Asked and Answered


    Communicating with the Patient

    Our society generally discourages talk about death, dying and illness. For some people this kind of discussion is most difficult with family. You can try several strategies to help your father open up and talk. It’s possible that no matter what you try your dad may be unwilling to talk. This can be hard for you, and if it is, it may help to... read more...
    It’s sometimes hard to know why people respond the way they do to their illness. There could be a lot going on inside your friend that can’t be seen on the outside. He may not seem to be declining rapidly, but may feel inside that things are changing. These changes can include pain , fatigue or lack of appetite, which aren’t necessarily visible... read more...
    Most palliative care programs require people to accept that the programs offer comfort-focused care rather than efforts to cure the underlying illness. This is hard for many people to accept. Even if deep down they are aware of their situation, it’s hard to let go of hope for a cure. This can be frustrating and upsetting for others, but people... read more...
    It may help to start by asking your husband what his fears are. It’s important to understand them and talk about them. Some fears are about what will happen physically. These fears may be eased if he understands what’s ahead, and what the health care team can do for him in his final days. Other fears may be more spiritual or emotional, as... read more...
    It can be very hard to watch someone suffer. Physical, emotional and spiritual suffering are intertwined, and they affect each other. All aspects of suffering need to be acknowledged and addressed. Your mom’s pain is likely a major factor in the distress she’s feeling. It may be this pain that’s making her say she wants to die. Pain can be... read more...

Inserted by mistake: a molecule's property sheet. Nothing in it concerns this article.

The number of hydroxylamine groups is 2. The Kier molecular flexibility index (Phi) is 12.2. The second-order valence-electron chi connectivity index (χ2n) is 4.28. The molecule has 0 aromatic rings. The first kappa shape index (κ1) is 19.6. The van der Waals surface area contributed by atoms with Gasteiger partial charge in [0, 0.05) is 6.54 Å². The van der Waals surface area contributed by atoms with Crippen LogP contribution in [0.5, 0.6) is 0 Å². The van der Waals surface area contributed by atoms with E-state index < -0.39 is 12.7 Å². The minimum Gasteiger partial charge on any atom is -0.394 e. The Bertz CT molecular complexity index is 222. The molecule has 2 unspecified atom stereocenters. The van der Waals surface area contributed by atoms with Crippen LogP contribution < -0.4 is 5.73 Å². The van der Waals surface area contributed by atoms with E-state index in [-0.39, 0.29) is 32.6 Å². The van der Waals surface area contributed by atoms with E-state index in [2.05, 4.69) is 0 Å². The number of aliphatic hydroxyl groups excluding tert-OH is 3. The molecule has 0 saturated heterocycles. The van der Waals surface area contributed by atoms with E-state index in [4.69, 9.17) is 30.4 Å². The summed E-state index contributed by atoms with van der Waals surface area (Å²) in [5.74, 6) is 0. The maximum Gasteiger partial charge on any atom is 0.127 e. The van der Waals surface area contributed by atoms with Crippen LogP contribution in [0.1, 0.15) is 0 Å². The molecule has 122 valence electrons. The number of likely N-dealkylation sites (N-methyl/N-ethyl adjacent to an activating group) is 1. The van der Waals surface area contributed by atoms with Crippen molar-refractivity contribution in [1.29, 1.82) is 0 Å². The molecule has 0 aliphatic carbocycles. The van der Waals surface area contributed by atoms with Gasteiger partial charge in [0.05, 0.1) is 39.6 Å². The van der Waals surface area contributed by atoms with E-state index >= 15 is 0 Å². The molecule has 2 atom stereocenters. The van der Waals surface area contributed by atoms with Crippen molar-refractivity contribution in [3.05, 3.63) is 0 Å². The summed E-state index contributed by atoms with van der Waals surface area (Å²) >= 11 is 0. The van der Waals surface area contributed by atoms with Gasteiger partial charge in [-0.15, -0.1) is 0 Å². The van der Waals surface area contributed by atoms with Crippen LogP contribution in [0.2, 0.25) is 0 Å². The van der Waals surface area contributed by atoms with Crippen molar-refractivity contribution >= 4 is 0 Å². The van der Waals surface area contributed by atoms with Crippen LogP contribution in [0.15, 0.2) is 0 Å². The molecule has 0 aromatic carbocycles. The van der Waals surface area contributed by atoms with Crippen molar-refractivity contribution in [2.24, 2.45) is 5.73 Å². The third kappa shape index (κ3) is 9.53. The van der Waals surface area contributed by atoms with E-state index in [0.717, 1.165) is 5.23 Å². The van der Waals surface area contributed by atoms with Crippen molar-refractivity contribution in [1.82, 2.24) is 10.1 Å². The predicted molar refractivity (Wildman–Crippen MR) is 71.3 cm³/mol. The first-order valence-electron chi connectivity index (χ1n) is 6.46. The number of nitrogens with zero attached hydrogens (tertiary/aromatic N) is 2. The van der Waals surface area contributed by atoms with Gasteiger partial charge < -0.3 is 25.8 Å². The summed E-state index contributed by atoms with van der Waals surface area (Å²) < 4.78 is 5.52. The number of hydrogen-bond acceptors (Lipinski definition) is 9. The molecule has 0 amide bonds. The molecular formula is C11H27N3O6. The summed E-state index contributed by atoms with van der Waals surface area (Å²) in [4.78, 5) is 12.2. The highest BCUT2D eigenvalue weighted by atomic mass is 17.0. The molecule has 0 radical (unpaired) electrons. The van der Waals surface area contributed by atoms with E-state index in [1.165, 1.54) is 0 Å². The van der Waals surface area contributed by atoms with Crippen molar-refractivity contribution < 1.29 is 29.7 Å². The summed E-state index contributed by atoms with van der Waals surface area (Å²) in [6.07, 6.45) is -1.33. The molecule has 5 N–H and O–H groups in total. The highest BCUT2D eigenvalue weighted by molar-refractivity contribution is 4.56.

Your presence and support is the greatest gift you can give your wife. This time can offer you both a chance to talk about things that matter to you. You may want to talk about memorable moments in your lives, share stories about people, or review important events. Let your wife know the positive effect she’s had on you. Encourage family and... read more...
    It’s normal to feel anxious about visiting someone who is dying. Our society discourages talk about death, dying and illness, and few of us have much experience with it. It’s important to remember that even though your friend is dying, she’s still the same person you’ve always known. She’d likely prefer that you treat her as you always have. read more...
    This is a difficult and yet very common experience of caregivers. When someone is not well, they often take out their frustrations and anger on the person who is closest to them. Perhaps they feel it is a safe place to “just be themselves.” In terms of how to respond, it’s important to recognize that anger is a natural and powerful emotion... read more...